This article determines the effect of transaction costs and socio-economic factors on smallholder natural rubber farmers’ decisions to sell at the farm gate to itinerant traders or in the alternative markets in Liberia. Cross sectional data were collected from 200 smallholder natural rubber farmers through multistage sampling. The results indicate that
transaction costs and socio-economic variables significantly influenced the choice of selling outlets. The study recommends that policy could aim at establishing market support services in the form of market information systems and affordable means of transportation to enhance access to up-to-date market information on trading partners and prices.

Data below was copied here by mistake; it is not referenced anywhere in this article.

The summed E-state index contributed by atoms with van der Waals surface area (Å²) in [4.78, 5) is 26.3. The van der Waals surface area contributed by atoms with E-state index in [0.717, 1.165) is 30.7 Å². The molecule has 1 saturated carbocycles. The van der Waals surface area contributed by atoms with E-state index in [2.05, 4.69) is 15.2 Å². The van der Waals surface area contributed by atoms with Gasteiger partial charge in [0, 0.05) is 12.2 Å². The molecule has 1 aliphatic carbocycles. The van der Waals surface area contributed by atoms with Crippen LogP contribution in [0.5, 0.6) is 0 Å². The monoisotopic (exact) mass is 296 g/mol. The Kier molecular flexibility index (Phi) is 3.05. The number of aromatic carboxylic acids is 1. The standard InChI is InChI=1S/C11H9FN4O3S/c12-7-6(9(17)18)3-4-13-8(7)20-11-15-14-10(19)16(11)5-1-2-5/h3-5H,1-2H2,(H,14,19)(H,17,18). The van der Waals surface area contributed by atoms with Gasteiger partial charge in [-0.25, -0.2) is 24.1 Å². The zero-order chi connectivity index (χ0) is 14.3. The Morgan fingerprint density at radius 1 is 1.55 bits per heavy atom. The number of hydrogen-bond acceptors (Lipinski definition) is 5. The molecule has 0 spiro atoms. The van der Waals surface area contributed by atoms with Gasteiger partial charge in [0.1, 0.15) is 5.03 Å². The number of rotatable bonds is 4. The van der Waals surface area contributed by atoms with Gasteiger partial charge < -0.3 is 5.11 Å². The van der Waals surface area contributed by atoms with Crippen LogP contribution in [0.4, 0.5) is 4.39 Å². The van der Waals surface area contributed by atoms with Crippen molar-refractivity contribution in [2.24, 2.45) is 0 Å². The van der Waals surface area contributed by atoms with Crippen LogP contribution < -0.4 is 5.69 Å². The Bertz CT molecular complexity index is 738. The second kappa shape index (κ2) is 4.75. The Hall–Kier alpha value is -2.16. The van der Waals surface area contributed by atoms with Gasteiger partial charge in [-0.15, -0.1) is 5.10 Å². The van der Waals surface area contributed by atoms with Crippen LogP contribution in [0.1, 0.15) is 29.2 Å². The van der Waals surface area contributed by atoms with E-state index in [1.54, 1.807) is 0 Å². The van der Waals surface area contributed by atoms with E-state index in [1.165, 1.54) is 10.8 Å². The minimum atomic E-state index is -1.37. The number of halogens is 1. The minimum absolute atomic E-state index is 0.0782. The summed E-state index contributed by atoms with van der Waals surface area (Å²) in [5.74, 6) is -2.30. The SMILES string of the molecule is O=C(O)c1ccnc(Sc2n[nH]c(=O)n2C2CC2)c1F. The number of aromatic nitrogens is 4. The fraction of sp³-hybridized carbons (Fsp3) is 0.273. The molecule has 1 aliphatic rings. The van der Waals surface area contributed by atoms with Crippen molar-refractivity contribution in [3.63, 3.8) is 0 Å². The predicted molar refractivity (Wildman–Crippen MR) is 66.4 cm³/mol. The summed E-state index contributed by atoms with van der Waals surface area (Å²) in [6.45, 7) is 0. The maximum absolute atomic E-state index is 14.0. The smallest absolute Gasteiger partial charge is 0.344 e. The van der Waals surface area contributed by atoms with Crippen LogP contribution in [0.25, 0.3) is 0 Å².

Labour and livelihoods – Poverty reduction Economics; Aid – Development policies;
Environment (built and natural) – Agriculture; sub-Saharan Africa